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Can any lurcher owners give me some advice? Possible lurcher adoption(7 Posts)
I work part time and have 3 young children (8, 7, 7). My oldest would love a dog, though she isn't a keen walker. I run, and my husband and I both like to walk. He isn't keen on a dog but I am.
We met a lovely 4.5 year old lurcher at our local rescue centre this week. Her surrender form says she has good recall, but no other details, such as whether this is in enclosed areas, safer areas, no chance of small furries around. She did also jump out over a 6' fence regularly at her last home.
My dsis has a pointer with iffy recall and many other 'faults', though he's a gorgeous dog, but the fear of letting him off the lead and him disappearing on any old scent is something I find incredibly hard.
Can a lurcher, as a sighthound, have decent recall when out on country walks, come for a run with me off lead, etc or is that a totslly unrealistic expectation for this breed??
Please can anyone give me any insight on life with a lurcher? Dh and I would both be first time dog owners.
I have two lovely rescue lurchers . Mine go off lead, run with us, go mountain biking with us, and recall with no problem. But not all lurchers are like that, mainly due to the vast majority being bred for coursing and coming into rescue after doing that. But if shes been surrendered then maybe it is not the case here.
Can you take her out in an enclosed field at the centre and do recall?
When you say your husband isn't keen on a dog, what does that look like? And how much will the dog be left while you are working?
She was left outside a shop aged about 5 or 6 months then has been with the same man since. He has given her up due to a change in circumstances, apparently nothing to do with her and he did say her recall was good. The form just has a box about walking on and off lead and it said "good" with no further details.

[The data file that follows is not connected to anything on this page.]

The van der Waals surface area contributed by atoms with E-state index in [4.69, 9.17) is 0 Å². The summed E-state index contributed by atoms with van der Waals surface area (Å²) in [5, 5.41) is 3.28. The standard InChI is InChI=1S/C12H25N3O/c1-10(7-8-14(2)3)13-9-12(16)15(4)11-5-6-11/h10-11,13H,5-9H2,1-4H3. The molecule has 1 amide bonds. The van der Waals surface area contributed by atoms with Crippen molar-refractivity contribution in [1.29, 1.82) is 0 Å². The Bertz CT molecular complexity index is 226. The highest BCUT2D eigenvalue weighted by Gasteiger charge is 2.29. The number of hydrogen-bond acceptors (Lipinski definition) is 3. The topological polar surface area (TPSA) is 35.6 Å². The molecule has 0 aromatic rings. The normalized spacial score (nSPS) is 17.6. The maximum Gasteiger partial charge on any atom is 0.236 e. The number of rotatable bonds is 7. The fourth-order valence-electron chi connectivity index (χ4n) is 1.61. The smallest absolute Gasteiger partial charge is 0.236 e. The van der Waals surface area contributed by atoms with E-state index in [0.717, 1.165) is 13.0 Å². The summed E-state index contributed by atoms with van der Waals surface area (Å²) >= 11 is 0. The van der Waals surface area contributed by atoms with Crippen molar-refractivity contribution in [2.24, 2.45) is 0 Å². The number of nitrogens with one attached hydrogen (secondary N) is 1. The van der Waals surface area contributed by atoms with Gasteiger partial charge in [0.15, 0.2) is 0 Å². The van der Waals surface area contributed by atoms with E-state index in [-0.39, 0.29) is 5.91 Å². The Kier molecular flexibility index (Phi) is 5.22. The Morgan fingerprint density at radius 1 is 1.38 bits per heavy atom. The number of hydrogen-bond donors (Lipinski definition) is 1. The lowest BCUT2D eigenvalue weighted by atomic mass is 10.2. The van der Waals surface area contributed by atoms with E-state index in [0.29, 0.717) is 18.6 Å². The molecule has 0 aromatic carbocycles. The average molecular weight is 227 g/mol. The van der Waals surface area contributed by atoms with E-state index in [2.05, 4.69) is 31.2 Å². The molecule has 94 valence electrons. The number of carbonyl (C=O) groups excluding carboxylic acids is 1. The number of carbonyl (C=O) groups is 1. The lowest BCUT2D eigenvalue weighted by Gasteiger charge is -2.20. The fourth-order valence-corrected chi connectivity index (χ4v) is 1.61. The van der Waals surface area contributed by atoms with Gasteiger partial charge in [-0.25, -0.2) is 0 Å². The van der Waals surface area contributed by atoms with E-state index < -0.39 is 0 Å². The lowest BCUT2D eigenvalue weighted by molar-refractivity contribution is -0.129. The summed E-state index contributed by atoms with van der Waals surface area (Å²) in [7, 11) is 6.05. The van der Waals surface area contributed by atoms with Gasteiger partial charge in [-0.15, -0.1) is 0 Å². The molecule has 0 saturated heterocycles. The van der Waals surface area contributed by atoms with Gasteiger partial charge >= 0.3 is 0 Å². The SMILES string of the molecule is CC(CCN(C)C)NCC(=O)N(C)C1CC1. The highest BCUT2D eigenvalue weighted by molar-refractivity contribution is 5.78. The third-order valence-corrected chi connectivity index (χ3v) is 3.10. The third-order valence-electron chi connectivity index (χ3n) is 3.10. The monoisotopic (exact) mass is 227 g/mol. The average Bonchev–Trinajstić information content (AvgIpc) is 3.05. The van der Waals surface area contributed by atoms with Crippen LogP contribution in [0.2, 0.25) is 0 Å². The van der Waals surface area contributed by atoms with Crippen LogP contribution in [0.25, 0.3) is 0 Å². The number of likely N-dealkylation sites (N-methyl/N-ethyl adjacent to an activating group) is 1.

We let her off in a paddock at the centre with an 8' fence (as she can clear anything lower) and she came back with no issues. She does know this paddock well though- but we were strangers to her and she wswas very friendly. I really like her. She'd make a grest running buddy!
Hmmm. Not keen actually = really doesn't want a dog, another commitment, another expense. It says she can be left for 6 hours. I work term time only, 3.5 days a week (though possibly 4 til Christmas). My husband is often off one of those days but otherwise I'd be paying for day care or walker. This is a friend so i know she's lovely. But it'll hugely increase how much it costs to have her.
My lurcher boy has amazing recall, which he came with - I didn’t have to do a thing (apart from some practice at home with lots of cheese).
HOWEVER - if he’s ‘locked on’ to prey there is no stopping him. So I’m careful about where we let him off the lead - not near houses or roads. So we found lots of walks we feel safe with.
My lurcher was probably used for lamping in Ireland so I think he was trained very well. Many of the hunting lurcher can be.
He’s adapted very well to ‘retirement’ on the sofa.
If you go for it - take it very slowly, I made loads of mistakes at first and had some close calls with cats. The good thing is that enclosed fields seem to be quite popular now.
I adore my lurcher. ❤️
The other thing my boy is great at is walking on the lead - seriously I’ve never known a dog like him, it’s like we are in sink. He can’t bare tension on the lead so adjusts his pace to match mine. I’m used to crazy boxers who pull on the lead - it’s a dream!
So if I was you take him out for a toad walk, see how he’s on the lead.
Not sure what at ‘toad walk’ is!
Road walk obvs!
Thanks ohdear2200 Ah, that sounds as I thought it might be. Good recall UNLESS a small furry is spotted.
Apparently this girl came in walking beautifully on the lead and is now pulling like a train, after 6 weeks of walks by volunteers etc. I hope we could get her back to walking well if i can persuade my husband to let me adopt her.